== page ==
Schneider, Ph.D., November 2006
98/ME/2000/XP and PowerPoint 2000/XP/2003
a presentation pretty much means using Microsoft PowerPoint,
the de facto standard, but how the presentation is used
is beginning to change. No longer do we see PowerPoint
presentations used solely, or even primarily, to support
someone giving a talk to a live audience. PowerPoint is
being used to design e-learning courses, update people,
and generally speaking, provide a way to distribute knowledge
without a live presenter. Given the inherent capabilities
within PowerPoint, there are many compelling reasons for
using the tool in this matter. However, the PowerPoint
native format or converted HTML format does have definite
limitations as a delivery vehicle to a widespread audience.
This is where tools like FlashSpring step in. We reviewed
the software with Windows XP and PowerPoint 2003.
primary purpose is to take a PowerPoint file and turn
it into a Flash-based presentation. The whys for doing
this are simple. Native PowerPoint presentation files
can be large, unwieldy and hard to distribute. Flash,
on the other hand, was designed specifically to address
these issues. In general Flash files are small, play
well on any platform, and over 98% of computers have
the required free Flash plugin needed to view the files.
may have seen other utilities that purport to do the
same thing as FlashSpring, but the quality out there
is uncomfortably variable. The primary differences between
these types of programs lie in two areas: the quality
and scope of conversion capabilities, and the options
and manner in which PowerPoint files are actually converted
into Flash presentation. Converting PowerPoint files
is complicated and what you can do with them during the
conversion process can provide for an endless number
of variations. FlashSpring’s sweet spot seems to
be providing a solution that is quick, easy, painless,
FlashSpring is installed, you will be able to access its
features through additional buttons in your PowerPoint
toolbar. The actual conversion of a PowerPoint file is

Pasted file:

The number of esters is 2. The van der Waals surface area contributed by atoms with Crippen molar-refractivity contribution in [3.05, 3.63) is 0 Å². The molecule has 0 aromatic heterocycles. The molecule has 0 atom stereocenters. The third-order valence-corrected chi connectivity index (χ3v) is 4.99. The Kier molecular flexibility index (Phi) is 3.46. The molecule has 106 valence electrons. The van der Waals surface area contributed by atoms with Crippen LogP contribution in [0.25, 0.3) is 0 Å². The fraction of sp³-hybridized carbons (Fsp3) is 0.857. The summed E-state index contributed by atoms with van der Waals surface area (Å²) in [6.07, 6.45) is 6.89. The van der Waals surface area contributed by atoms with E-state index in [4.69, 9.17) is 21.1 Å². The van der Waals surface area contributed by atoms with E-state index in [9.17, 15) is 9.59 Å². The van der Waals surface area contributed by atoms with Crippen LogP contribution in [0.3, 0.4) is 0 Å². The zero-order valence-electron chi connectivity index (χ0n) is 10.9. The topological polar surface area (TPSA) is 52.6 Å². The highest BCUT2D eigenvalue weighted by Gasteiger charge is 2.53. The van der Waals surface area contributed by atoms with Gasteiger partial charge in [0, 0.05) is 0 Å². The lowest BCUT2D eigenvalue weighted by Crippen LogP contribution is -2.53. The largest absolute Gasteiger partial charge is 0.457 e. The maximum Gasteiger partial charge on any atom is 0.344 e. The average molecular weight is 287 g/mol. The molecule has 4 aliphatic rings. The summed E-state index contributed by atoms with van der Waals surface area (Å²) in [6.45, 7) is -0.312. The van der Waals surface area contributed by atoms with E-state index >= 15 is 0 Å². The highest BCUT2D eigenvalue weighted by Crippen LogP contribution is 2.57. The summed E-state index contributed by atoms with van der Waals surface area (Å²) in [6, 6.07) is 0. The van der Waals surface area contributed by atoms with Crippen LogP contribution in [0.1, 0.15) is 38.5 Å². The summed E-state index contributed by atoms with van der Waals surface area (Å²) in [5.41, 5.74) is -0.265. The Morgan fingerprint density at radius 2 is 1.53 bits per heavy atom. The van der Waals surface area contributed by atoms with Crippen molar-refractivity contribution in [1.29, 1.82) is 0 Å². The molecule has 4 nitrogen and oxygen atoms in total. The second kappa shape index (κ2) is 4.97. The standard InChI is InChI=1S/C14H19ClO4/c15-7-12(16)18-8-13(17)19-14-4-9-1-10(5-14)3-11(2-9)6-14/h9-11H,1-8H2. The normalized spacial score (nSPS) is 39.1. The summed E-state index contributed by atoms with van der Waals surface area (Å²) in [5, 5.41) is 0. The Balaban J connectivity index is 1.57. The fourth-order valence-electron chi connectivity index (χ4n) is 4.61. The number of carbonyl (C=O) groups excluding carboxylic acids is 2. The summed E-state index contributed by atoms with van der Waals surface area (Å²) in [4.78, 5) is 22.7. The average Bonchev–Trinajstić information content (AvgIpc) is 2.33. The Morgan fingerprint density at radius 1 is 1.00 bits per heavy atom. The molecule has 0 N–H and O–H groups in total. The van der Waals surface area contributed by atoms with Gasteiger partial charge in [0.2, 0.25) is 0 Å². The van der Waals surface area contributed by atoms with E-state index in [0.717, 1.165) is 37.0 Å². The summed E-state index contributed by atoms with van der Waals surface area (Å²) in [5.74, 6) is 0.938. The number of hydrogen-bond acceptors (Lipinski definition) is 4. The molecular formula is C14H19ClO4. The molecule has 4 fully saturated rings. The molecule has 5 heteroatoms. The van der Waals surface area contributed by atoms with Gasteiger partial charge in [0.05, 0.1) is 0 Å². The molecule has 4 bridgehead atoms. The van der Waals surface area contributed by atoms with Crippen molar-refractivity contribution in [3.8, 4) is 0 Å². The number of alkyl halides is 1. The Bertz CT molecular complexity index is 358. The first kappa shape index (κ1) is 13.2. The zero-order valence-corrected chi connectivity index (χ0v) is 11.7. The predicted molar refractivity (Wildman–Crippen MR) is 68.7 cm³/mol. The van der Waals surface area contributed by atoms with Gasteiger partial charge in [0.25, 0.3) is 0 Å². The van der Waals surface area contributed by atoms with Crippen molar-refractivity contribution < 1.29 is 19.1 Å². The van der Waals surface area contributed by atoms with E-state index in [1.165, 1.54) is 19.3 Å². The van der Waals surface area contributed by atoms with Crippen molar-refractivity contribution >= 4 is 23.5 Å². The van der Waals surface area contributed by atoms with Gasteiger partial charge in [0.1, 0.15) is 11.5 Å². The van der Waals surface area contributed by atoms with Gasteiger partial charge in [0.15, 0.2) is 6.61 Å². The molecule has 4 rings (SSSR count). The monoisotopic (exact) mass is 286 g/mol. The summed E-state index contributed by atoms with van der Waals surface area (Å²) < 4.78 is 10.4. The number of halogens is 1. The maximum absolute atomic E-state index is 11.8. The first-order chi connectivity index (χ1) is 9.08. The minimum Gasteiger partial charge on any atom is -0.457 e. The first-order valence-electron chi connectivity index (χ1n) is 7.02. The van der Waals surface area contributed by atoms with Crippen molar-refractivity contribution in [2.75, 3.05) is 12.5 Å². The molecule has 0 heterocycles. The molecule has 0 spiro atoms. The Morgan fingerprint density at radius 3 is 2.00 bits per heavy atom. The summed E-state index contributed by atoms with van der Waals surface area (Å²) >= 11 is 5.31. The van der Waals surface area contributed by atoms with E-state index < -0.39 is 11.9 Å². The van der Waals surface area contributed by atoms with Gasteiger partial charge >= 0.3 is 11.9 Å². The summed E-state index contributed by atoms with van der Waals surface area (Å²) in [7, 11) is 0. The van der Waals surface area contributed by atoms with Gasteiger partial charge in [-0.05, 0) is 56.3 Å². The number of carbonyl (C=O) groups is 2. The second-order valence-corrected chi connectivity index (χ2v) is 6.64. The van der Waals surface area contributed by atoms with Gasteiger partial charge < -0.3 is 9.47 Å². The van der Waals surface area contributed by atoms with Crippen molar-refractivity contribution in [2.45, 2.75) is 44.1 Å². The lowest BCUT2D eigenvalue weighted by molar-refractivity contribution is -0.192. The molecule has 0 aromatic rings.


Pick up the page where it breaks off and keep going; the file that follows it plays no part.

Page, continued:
as simple as clicking on the FlashSpring Publish button.
FlashSpring will be invoked and after a couple minutes,
depending on the PowerPoint file size, you'll have a completely
of the first area of concern, conversion quality and preservation
of all the detail in your PowerPoint file, FlashSpring
does a pretty decent job. After converting a number of
fairly generic PowerPoints I observed that the output did
indeed match the original presentation quite well. Where
these programs really shine or fall short is in converting
multimedia such as animations and audio. Looking at FlashSpring
web site, you can find a complete list of PowerPoint animation
options supported by FlashSpring. While there are quite
a few, there are also a number of missing items.
I did convert some PowerPoints with more advanced animated
techniques and audio, not surprisingly, my results were
not as stellar. Many of the advanced animation options
resulted in a static or partially animated result. On the
audio side, the results were much better. As long as the
original audio clips were in WAV or MP3 format they converted
accurately. During the review process CPS Labs indicated
that FlashSpring 2.0 will include significantly better
support for PowerPoint animations.
the basic conversion process is painless and simple, you
will also want to think about how well the conversion options
meet your needs. In this area, FlashSpring does a decent
job. One of the key options is the ability to specify output
as one single Flash file or as a single Flash file for
each individual slide. If you want to use the Flash files
in another application, the single file route works great.
If you want it to stand as a self-contained presentation,
the single file and multiple file options both provide
a player mode which offers forward and backward controls.
The player mode also has a number of options including
auto advance, slide timings, background music, and at the
end of the presentation provide a hyperlink to a web site.
control the file conversion with a number of features.
You can expand a presentation with your own Flash file
using FlashSpring's import feature. You can also control
a number of other general features such as background color,
presentation size, file compression and quality settings.
Finally, when creating your conversion, the output destination
can be selected and slides can be automatically ZIPed (or
not) and then e-mailed, FTPed to a web server or just saved
on your hard drive.
most of the conversions went well during my testing, a
few PowerPoint files managed to crash FlashSpring. It seems
some text was copied from Word into the PowerPoint and
in some cases this caused FlashSpring to die. What was
quite amazing about this problem was that within 24 hours
after reporting it and providing a sample PowerPoint file,
I received an e-mail with a link to an updated version
of FlashSpring that converted the PowerPoint flawlessly.
This happened on two occasions and the response time in
both cases was identical. While one never likes to see
bugs in their software, you are bound to experience it
once in a while. What you don't often experience is great
customer service and an expedited resolution of the problem(s).
provides an easy to use solution for people who want to
convert PowerPoint presentations into a format that is
easily distributed over the web or on CD and which is accessible
with just about any computer and browser. When looking
for a solution, be sure and review comparable programs.
In this price range, you're not likely to find a program
that exceeds the capabilities of FlashSpring.